How To Reach Parents Of The Children You're Trying To Help

It’s no secret that, while most American adults have an appreciation and fascination for healthcare and the practice of medicine, it is often accompanied with an equal - if not greater - level of skepticism. 

Introduce those adults’ children into the equation, and the skepticism and potential barriers become even greater.

While parents are sure to have their guard up for their children when considering nearly all healthcare product and service, that guard is especially strong in the realm of patient recruitment. Research has shown that parents might accept certain research risks for themselves, but would be unwilling to accept those exact same risks on behalf of their child; consequently, parents don’t want to carry the responsibility of enrolling their child in a clinical research study should something go wrong.

Given the importance of pediatric research, and the fact that most medicines intended for children have still yet to be clinically studied in those same children, we recently conducted research and published a white paper, “Accelerating Recruitment for Pediatric Clinical Trials: Connecting Parents, Children and Investigators,” that explores the unique barriers a parent faces when considering enrolling a child in a clinical trial. Physicians with pediatric clinical trial experience were also surveyed about the challenges they experience when recruiting children for clinical trials. Here are some of the key insights.



Identifying the Target Parent

Through research, a core target demographic of parents that are more likely to enroll their child into a clinical trial was identified. The target revolves around prescription satisfaction levels and willingness to consider alternative treatment. Of the children who took prescription medication for their condition (75% of the sample), 62% of their parents were not completely satisfied with their child’s medication. 

  • 85% of parents said they either were willing, or might be willing, to switch their child’s prescription medication. 
  • From this group, 47% of parents were very interested in enrolling their child in a clinical trial.

Compared to the total sample, parents in this core group were more likely to be younger (age 25-44), better educated (college/post-graduate degree) and employed full-time.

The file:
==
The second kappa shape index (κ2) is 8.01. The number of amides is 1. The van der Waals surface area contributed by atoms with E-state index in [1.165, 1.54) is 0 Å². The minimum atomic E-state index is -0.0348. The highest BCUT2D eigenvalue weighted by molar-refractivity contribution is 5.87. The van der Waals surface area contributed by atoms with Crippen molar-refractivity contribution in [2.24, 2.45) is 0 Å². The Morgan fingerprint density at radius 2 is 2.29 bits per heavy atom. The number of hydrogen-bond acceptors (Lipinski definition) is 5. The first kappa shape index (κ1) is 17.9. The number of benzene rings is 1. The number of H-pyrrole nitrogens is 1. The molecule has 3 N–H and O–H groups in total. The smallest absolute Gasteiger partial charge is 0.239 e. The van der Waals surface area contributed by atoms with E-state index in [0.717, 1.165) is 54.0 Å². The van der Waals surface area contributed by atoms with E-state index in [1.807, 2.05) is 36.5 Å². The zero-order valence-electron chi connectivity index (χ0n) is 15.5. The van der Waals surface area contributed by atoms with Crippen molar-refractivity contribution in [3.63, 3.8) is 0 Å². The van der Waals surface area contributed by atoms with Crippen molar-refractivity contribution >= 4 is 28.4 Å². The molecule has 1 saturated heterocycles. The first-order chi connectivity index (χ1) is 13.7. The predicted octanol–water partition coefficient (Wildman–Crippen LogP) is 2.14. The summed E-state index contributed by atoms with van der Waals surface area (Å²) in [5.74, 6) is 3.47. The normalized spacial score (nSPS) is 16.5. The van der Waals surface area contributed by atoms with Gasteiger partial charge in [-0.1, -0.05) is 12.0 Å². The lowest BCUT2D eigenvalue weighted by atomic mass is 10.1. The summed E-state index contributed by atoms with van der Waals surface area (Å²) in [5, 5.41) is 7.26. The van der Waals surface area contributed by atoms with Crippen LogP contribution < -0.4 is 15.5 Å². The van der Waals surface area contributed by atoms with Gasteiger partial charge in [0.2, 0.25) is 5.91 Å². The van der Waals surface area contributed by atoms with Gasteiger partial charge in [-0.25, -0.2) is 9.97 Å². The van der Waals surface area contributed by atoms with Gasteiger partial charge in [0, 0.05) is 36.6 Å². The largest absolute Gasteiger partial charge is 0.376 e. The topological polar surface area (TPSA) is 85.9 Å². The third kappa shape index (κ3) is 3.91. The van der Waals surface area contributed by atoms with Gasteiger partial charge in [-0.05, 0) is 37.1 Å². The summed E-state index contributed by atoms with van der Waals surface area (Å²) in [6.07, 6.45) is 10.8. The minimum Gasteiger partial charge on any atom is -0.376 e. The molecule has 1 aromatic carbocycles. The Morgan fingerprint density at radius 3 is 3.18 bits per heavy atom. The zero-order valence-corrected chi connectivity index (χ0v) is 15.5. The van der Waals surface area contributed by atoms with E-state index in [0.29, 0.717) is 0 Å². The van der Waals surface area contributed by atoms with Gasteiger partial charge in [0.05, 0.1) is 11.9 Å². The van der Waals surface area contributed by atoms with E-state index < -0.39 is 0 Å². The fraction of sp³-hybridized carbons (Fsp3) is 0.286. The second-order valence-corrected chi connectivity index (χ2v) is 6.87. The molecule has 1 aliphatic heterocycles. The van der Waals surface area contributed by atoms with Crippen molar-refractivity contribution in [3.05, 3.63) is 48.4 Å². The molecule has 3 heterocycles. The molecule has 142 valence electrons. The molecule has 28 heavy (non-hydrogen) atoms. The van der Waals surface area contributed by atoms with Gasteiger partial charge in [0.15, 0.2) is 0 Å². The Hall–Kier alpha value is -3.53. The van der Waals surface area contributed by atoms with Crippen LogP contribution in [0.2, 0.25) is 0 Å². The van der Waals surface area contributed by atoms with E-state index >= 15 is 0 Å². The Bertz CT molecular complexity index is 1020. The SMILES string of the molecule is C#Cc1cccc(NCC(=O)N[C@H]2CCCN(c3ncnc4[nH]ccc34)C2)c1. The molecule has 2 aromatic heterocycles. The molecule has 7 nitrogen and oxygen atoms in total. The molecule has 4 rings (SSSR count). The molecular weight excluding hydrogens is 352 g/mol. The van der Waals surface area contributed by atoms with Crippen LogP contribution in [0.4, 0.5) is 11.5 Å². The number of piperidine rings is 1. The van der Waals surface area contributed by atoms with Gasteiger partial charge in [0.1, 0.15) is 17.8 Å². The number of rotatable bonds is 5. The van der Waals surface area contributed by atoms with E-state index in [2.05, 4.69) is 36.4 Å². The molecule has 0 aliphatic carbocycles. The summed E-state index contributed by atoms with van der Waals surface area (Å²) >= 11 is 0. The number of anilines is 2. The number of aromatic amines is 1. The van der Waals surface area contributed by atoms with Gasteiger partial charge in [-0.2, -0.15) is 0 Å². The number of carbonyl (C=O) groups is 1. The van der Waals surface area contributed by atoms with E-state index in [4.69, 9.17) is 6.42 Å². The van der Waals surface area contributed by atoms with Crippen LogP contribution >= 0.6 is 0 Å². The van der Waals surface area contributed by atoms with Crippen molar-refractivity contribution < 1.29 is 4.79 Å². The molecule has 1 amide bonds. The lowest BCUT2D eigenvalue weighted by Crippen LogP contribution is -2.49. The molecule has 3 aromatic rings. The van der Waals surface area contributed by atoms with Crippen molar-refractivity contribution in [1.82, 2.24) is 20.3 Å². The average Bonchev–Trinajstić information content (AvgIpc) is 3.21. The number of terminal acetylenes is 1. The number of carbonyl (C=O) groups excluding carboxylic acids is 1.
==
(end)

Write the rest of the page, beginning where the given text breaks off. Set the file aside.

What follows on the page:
Know where your message is coming from

It was important to explore the communication process between investigators and parents, given that investigators play an influencing role in the enrollment process. Research revealed a disconnect between investigators and parents, as investigators were not sufficiently addressing key parent barriers and motivators to enroll their child in a research study. 

  • 74% of physicians listed altruistic benefits as a key focus point when discussing the study with parents, while only 49% of parents listed altruism as a top motivator.
  • Parents wanted physicians to address how a trial would affect their child specifically.
  • Parents also wanted to be assured that their child’s health would be closely monitored (57%), a concern physicians didn’t even list in their top four reasons.

Furthermore, when asked how they prefer to communicate about a trial, parents and investigators showed significant differences.

  • Core parents preferred email (55%) and physical letters (32%), whereas study physicians rarely favored email (65%) and didn’t rank letters at all.
  • Every study physician listed face-to-face communication as a preferred form of contact (100%), significantly greater than the 45% of core parents who indicated the same opinion.

With these statistics in mind, it was clear that investigators and site staff must clearly articulate study benefits and challenges to parents and address the parents’ key concerns. With that in mind, it’s recommended that sponsors provide investigative site coaching and collateral material to assist with delivery of these key study messages. 

Also, while face-to-face communication is effective, this younger parent demographic was accustomed to using digital communications to stay informed. Thus, sponsors should develop email templates for sites to inform parents about the study and consider using a third-party provider that would enable secure email.

By identifying the core parent and exploring the source of communication for those parents, the white paper was able to produce a number of valuable insights that should improve the process of pediatric patient recruitment for future clinical research studies.

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